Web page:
What’s the financial cost of the Catholic Church’s child sex abuse scandal?
Not for the Church itself. Who cares. Let them go bankrupt for all I care. (Though one pair of researchers estimated in 2015 that the Church had paid out nearly four billion dollars for the scandals since 1950, and they said that was an underestimate.)
I mean, what’s the financial cost to the victims?
Believe it or not, researchers have calculated that, too.
In an article published this past May in the journal Child Abuse & Neglect, the authors looked at health care costs, child welfare costs, violence/crime costs, special education costs, and productivity losses. They found that female victims of child sexual abuse — at least the ones who didn’t die of suicide — suffered a lifetime cost of $282,734. (Males lost $74,691 over their lives, but that discrepancy, the researchers said, was due to a lack of information on productivity losses for men.) Quality of life losses amounted to another $40,000 on average to all victims.
“You have a modest impact of a few thousand dollars a year for earnings, but that accumulates over the life cycle,” says [George Washington University in St. Louis Health economist Derek] Brown, “you have 40-plus years of those impacts for a victim.”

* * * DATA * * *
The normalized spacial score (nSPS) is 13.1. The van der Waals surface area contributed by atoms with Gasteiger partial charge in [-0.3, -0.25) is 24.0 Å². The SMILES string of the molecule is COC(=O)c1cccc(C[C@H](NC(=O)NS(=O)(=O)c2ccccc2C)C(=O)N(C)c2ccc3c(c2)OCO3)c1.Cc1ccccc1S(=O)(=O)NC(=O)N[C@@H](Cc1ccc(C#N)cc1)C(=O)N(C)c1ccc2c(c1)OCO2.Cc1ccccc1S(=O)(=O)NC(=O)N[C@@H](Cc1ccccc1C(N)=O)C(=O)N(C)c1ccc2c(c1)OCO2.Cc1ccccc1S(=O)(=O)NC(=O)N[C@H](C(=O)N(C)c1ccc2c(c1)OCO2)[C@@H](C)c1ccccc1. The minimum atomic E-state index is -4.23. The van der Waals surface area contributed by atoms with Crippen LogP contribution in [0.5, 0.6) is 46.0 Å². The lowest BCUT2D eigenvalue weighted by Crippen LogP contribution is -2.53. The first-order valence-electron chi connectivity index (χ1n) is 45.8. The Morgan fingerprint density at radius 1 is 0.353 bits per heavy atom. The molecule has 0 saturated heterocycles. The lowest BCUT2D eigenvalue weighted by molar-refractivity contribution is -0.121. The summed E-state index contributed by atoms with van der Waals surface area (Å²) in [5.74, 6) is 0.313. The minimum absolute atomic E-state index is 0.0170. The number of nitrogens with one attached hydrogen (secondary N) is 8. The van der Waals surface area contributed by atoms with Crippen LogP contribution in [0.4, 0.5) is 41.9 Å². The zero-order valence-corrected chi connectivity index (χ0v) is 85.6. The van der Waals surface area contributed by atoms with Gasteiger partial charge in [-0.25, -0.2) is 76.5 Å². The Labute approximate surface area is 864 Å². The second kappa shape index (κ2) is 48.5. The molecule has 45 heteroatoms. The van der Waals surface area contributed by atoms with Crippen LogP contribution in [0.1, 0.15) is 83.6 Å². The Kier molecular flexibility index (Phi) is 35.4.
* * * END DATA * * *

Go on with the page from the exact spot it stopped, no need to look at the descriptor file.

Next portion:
Survivors of sex abuse often develop depression and anxiety, which affects their performance at work or school.
The point is this: Victims of child sexual abuse suffer long after the incident itself. And when we’re talking about the Catholic Church scandal, we need to consider the impact it has on victims throughout their lives — not just in an emotional sense, but in a very tangible economic way.
NPR spoke with one victim, now 53, who was sexually assaulted by a priest in Pennsylvania “for about two years.” He began drinking and doing drugs in high school, didn’t graduate, and has since spent time homeless and behind bars. He’s doing better now, but the abuse he suffered had serious long-term damage.
That’s why abolishing the statute of limitations in these cases is a major goal in the fight against abuse. These victims deserve a chance to recover what they’ve missed out on. It’s not always enough for their abusers to go to jail.
(Image via Shutterstock)